Today I am publishing a guest post through My Blog Guest. Thank you to Sam for the photography tips.
Night Photography: A crash course.
We all love a good night photo. A beautiful cityscape, boats on a still harbour with their lights reflecting across the water… These views themselves are works of art, and a good photo can even add another dimension to them.
But more often than not when it comes time to look through our photos at the end of a trip or night out, the photos tend to be blurry and grainy, if not completely black and unusable.
I remember being in Victoria, Canada, and trying to take a photo of the Royal BC Museum at night. If I knew then what I knew now, I could have ended up with something quite spectacular to show my friends, rather than the abstract mish mash of blurry lights and sense of frustration that I took home with me.
The difficulty with night photography is the lack of available light. A flash can do a great job of illuminating a close space (even if it can be a little harsh and unflattering), but the light drops away sharply at distance and by about 20 feet it is basically not doing anything. The other big problem with a flash is it can wash out the natural ambient lighting of a scene. All the nice streetlights and sign glows will be replaced by a big dull white flash-light.
Essentially, for anything other than a group of people or a close, isolated subject, the flash needs to go. But then what? Your poor little camera has to try and deal with the low light conditions that the flash was put on the camera to negate in the first place.
There are two ways to naturally get more light into your camera. One is to open up the aperture, which basically increases the flow of light through the lens. The second is to use a longer shutter speed, which allows the film or sensor to be exposed to light for a longer period of time.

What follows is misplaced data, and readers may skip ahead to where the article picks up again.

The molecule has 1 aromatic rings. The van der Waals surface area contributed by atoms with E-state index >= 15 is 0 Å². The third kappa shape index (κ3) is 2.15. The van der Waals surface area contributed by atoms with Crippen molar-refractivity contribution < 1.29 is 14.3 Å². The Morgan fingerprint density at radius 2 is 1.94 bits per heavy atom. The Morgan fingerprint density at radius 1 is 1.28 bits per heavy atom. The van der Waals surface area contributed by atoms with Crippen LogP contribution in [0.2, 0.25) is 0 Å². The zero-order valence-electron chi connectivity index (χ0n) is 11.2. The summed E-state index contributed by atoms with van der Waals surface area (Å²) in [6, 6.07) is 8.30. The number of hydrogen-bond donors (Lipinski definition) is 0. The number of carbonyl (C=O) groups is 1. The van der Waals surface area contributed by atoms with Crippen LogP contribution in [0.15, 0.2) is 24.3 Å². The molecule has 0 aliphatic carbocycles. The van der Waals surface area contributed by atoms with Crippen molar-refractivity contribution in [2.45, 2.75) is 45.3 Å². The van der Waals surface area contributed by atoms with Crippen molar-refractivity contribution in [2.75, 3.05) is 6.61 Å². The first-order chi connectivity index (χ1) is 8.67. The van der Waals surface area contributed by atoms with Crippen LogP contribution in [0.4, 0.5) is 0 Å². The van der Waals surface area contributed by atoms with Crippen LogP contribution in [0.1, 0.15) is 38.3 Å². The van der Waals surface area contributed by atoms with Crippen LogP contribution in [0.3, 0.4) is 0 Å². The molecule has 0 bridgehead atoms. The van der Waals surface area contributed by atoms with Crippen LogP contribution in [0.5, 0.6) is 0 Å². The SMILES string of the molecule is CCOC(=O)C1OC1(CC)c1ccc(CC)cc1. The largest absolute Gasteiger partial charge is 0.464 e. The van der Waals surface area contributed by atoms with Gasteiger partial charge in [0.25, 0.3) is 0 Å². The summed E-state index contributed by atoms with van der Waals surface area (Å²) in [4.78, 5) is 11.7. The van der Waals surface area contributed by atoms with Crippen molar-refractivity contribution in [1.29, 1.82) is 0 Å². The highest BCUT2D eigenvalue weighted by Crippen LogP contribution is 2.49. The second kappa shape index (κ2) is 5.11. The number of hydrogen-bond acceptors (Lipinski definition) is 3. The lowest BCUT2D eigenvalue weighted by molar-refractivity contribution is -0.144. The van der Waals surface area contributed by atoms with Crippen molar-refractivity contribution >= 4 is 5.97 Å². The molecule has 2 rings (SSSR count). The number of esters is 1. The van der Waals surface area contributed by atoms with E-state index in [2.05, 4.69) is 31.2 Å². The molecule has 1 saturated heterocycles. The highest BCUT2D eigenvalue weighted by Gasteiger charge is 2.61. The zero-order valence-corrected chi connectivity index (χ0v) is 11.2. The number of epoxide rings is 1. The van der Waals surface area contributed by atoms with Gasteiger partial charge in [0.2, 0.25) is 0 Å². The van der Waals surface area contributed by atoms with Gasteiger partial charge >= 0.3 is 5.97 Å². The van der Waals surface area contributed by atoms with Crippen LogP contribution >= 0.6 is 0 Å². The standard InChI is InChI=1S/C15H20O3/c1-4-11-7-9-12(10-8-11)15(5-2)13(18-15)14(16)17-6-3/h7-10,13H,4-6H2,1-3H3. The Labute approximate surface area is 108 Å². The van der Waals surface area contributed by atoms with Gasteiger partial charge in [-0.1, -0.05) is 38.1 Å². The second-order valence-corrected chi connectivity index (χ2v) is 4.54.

There is a third variable which may help you get the exposure you need, and that is ISO or ‘film speed’. Basically this describes how sensitive either the film you are using, or the sensor in your digital camera is, to light. In other words if your ISO is a higher number, then you need less light to get the same exposure.
With that in mind, how do we take nice night photos? Well generally speaking, with a point and shoot style camera, you should have the aperture wide open to allow maximum light to get to your sensor. The only reason you would ever want to stop your aperture down would be to try and get a longer depth of field, i.e a deeper zone of area in the photo that is in focus, however this only really applies with bigger format cameras such as SLRs, as changes in depth of field are barely a factor in point and shoots.
The next step, and this is crucial, invest in a cheap tripod. Stabilising your camera allows you to use longer shutter speeds without getting the awful blurry mess we have come to expect from flash-less night photos. Shutter speed is really your friend at night. The one thing to keep in mind though is the movement of your subjects. Obviously if they are moving they will end up blurry at longer shutter speeds.
Another small tip that will make a huge difference when using very long shutter speeds, is to use the timer function of your camera. The actual physical process of pushing the shutter release button to take the photo can be enough to cause a blur at long shutter speeds, however if you have at least a 2 second delay the camera will have stabilized again before the exposure starts.
The only remaining variable we have to try and reduce that blur is your ISO, however a higher ISO will mean grainier, lower quality photos.
So to conclude, buy a cheap tripod, crank open that aperture, wind back that long shutter speed, set your camera’s timer and try and keep your iso as low as the situation permits.
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